Late last year, Enrique and I took our engagement photos with the help of his friend, a budding professional photographer. We planned to use these photos for our save-the-dates and wedding website. We eschewed the usual forest background and instead chose Washington, D.C., as our setting. To believe that forests are the playground of the newly engaged, where couples frolic foolishly around trees and ponds, is far from the truth in the age of iPhones and apps. Enrique and I are city folks, and we belong where there are bricks and streetlights.
Our photographer doesn’t regularly do engagement photography, but he could take our photos for cheap and professionally. So, off we went on a chilly December morning to take our photos in Georgetown and K Street. We stood together, side-by-side, closely apart, far apart, and yet we still looked like models showing off Express fashion rather than a newly engaged couple. Even our photographer had to tell us, “Hey, show me the love! I want to see some action!”
Enrique and I take photos together all the time, but never purposefully to show our romance. We rarely kiss or hold hands in public. We didn’t know how to pose ourselves to show the love and balance of our relationship. Even though we are open about our queer selves, we’ve had to overcome personal struggles to accept it. The lingering effects of those struggles can color how we feel and what we want to project to the outside world.
When I reviewed our photos, I wondered what other people may see in them. Will they ask, “So, which one is the woman?” Because Enrique is taller than I am, would he be seen as the more masculine of us two? Then again, I dress more conservatively, so would that apply to me? How do we arrange our bodies so it looks more like a loving portrait than as a sterile snapshot? Or better yet, does it even really matter? Is this just a showing of internalized heterosexism or is it the usual discomfort from seeing oneself over and over again in photographs?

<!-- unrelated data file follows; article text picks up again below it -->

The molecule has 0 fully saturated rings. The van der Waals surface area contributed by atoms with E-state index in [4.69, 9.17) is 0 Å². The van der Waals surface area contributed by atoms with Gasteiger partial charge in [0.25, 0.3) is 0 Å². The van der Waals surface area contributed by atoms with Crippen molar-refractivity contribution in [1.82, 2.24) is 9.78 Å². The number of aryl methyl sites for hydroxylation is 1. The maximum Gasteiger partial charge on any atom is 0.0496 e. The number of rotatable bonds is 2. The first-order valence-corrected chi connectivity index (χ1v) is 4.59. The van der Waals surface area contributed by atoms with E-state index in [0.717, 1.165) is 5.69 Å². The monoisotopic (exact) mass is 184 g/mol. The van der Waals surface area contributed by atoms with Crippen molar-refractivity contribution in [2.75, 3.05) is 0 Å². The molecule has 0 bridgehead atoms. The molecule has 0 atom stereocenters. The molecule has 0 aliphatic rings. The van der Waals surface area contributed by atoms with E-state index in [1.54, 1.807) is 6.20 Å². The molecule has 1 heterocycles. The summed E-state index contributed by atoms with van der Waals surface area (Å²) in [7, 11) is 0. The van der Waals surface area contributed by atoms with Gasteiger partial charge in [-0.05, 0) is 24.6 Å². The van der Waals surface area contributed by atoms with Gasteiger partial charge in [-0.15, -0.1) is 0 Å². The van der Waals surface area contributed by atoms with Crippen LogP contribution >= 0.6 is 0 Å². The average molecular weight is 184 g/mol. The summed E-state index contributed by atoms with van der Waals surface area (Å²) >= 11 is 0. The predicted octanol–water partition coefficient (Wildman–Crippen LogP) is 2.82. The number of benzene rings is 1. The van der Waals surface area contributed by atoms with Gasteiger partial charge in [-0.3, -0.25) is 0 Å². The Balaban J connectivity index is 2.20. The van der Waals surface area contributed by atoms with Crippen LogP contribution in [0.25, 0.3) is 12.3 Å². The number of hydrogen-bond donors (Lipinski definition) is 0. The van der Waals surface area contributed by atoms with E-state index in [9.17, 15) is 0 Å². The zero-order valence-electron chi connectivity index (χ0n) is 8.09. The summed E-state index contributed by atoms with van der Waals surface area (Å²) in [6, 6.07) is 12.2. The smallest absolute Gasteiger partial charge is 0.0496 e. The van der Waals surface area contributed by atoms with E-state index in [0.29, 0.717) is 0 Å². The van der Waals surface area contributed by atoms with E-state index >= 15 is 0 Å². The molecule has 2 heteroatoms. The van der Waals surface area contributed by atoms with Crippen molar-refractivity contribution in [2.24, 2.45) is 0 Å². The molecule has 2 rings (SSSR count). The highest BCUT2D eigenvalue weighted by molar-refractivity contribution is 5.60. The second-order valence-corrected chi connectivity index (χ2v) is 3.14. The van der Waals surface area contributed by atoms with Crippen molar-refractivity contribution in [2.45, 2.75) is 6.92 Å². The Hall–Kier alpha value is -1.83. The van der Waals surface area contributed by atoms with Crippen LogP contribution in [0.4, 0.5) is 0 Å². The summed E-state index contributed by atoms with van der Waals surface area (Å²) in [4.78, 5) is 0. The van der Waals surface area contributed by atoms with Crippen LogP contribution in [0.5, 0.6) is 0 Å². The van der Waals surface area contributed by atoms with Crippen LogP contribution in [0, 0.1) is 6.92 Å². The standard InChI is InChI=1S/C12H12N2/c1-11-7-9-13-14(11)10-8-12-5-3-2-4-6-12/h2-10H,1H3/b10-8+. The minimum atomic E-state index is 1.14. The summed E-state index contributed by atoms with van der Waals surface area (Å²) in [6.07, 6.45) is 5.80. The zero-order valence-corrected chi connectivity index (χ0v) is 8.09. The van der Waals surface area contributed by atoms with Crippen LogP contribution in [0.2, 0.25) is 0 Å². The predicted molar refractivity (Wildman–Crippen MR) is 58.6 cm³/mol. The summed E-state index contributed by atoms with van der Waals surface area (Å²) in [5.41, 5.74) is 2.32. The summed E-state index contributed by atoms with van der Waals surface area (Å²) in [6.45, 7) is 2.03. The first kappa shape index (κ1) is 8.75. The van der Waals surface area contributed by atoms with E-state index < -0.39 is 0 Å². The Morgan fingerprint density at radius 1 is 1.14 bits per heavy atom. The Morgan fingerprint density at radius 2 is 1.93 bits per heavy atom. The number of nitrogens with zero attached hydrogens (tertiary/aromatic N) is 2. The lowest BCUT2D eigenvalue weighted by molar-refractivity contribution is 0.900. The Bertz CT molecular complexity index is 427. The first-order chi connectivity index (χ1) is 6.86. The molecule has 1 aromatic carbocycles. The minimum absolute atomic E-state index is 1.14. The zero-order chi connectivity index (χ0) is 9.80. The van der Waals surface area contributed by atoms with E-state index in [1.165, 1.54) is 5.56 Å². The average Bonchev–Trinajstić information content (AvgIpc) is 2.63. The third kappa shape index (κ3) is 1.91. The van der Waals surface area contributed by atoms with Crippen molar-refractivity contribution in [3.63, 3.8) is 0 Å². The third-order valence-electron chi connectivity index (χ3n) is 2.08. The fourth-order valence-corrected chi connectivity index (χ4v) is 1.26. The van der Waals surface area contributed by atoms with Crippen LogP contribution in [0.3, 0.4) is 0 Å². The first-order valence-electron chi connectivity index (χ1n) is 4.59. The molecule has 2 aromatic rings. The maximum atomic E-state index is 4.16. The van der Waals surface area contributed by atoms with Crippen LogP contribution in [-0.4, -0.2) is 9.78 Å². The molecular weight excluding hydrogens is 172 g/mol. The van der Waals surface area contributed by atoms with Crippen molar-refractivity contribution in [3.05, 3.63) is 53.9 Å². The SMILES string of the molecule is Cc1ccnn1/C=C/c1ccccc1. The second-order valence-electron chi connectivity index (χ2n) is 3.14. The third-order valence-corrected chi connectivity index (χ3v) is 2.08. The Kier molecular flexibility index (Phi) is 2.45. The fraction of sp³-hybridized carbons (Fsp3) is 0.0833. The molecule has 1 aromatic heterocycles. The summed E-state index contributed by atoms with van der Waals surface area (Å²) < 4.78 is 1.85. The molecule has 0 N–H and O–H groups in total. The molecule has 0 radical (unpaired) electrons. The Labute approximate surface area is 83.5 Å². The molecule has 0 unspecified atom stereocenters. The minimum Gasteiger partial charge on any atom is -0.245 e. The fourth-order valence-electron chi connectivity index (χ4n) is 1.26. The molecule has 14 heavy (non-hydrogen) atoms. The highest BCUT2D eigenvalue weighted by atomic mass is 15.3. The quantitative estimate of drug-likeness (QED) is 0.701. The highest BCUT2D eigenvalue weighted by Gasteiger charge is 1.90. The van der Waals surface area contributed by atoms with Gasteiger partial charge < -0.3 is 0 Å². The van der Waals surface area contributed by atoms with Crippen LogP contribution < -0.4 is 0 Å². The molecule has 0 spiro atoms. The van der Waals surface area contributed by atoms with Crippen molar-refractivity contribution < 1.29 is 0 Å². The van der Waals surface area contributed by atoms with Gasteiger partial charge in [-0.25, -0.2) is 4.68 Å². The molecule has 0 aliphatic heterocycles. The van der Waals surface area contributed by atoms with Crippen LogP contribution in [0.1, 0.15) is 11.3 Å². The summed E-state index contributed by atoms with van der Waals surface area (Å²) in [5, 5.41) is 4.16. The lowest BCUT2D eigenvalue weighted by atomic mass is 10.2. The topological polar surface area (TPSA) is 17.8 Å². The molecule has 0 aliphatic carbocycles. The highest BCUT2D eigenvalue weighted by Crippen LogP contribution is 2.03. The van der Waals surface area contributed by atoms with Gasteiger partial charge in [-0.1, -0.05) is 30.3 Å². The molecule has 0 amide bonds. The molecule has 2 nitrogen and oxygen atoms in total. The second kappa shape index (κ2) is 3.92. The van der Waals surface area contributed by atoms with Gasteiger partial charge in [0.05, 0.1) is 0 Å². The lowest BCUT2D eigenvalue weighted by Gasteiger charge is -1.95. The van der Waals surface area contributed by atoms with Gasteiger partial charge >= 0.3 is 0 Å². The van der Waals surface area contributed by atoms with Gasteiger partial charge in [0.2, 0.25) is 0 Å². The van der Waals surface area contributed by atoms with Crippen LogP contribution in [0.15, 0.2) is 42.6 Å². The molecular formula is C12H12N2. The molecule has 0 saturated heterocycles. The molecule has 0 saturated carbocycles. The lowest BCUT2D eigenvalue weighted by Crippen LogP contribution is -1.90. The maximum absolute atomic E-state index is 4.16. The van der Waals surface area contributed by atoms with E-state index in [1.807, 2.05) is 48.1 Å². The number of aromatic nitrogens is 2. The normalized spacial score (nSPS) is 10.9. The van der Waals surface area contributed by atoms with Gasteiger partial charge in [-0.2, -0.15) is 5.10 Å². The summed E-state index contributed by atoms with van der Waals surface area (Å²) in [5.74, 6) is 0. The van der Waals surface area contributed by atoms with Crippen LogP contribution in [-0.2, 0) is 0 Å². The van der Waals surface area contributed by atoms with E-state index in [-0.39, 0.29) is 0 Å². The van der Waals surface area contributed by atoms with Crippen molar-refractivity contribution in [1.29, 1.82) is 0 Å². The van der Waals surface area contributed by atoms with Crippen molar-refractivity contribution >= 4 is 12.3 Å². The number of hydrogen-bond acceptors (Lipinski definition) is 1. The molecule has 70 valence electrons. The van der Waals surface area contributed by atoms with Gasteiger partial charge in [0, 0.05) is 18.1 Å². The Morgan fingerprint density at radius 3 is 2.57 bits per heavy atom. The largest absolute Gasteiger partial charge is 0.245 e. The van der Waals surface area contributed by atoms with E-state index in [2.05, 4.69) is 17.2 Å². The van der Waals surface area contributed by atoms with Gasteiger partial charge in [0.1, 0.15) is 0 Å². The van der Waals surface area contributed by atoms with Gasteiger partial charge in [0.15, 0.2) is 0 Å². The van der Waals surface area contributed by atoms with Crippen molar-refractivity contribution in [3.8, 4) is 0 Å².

I don’t know all of the answers, but I know what I want — to feel comfortable with myself and how my relationship is captured for the world to see. Granted, we can’t change the prejudices in someone else’s mind, but we can control how we react to the situations we encounter. We learned, though, that taking a portrait for Mr. and Mrs. Jones will not be the same for Mr. and Mr. Hamilton-Nivens. The issues of power, gender and personal comfort can affect how the couple feels and what the viewer sees.
Out of the 500+ shots we took in D.C., about 10 were our favorites. These few exceptional shots rendered the love and harmony we wanted to express. They were simple, often taken in an impromptu moment. They were well worth the chill in getting them done.
As more gay and lesbian couples prepare for their engagement photos, I recommend searching websites that feature other same-sex couples’ engagement and wedding photo galleries. It helps to see in others what you may want for yourself. Check out your prospective photographers’ portfolios and understand their methods. Interview them and have them understand your approach. There’s even a new book published to address this exact matter: "Capturing Love: Tips for Lesbian & Gay Wedding Photography and Engagement Sessions" by Kathryn Hamm and Thea Dodds. This book, along with many resources online, can expose you to more options in rendering the love you share.
The more you see, the more you learn, and the better your photos will come out in the end.